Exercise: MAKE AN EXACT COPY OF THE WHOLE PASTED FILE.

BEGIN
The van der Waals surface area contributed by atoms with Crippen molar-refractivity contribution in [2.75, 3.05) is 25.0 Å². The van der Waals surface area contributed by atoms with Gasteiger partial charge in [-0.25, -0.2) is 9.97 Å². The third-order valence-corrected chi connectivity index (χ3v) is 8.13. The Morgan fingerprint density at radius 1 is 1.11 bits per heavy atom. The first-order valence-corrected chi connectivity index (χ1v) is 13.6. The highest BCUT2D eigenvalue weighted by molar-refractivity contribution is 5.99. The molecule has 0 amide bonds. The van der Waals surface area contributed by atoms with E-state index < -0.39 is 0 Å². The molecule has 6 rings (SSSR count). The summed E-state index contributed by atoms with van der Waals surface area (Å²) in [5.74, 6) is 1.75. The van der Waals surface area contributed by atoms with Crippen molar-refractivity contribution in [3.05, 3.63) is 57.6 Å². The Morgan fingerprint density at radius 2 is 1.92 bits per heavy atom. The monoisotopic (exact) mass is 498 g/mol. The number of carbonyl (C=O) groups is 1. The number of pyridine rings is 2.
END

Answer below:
The van der Waals surface area contributed by atoms with Crippen molar-refractivity contribution in [2.75, 3.05) is 25.0 Å². The van der Waals surface area contributed by atoms with Gasteiger partial charge in [-0.25, -0.2) is 9.97 Å². The third-order valence-corrected chi connectivity index (χ3v) is 8.13. The Morgan fingerprint density at radius 1 is 1.11 bits per heavy atom. The first-order valence-corrected chi connectivity index (χ1v) is 13.6. The highest BCUT2D eigenvalue weighted by molar-refractivity contribution is 5.99. The molecule has 0 amide bonds. The van der Waals surface area contributed by atoms with E-state index < -0.39 is 0 Å². The molecule has 6 rings (SSSR count). The summed E-state index contributed by atoms with van der Waals surface area (Å²) in [5.74, 6) is 1.75. The van der Waals surface area contributed by atoms with Crippen molar-refractivity contribution in [3.05, 3.63) is 57.6 Å². The Morgan fingerprint density at radius 2 is 1.92 bits per heavy atom. The monoisotopic (exact) mass is 498 g/mol. The number of carbonyl (C=O) groups is 1. The number of pyridine rings is 2.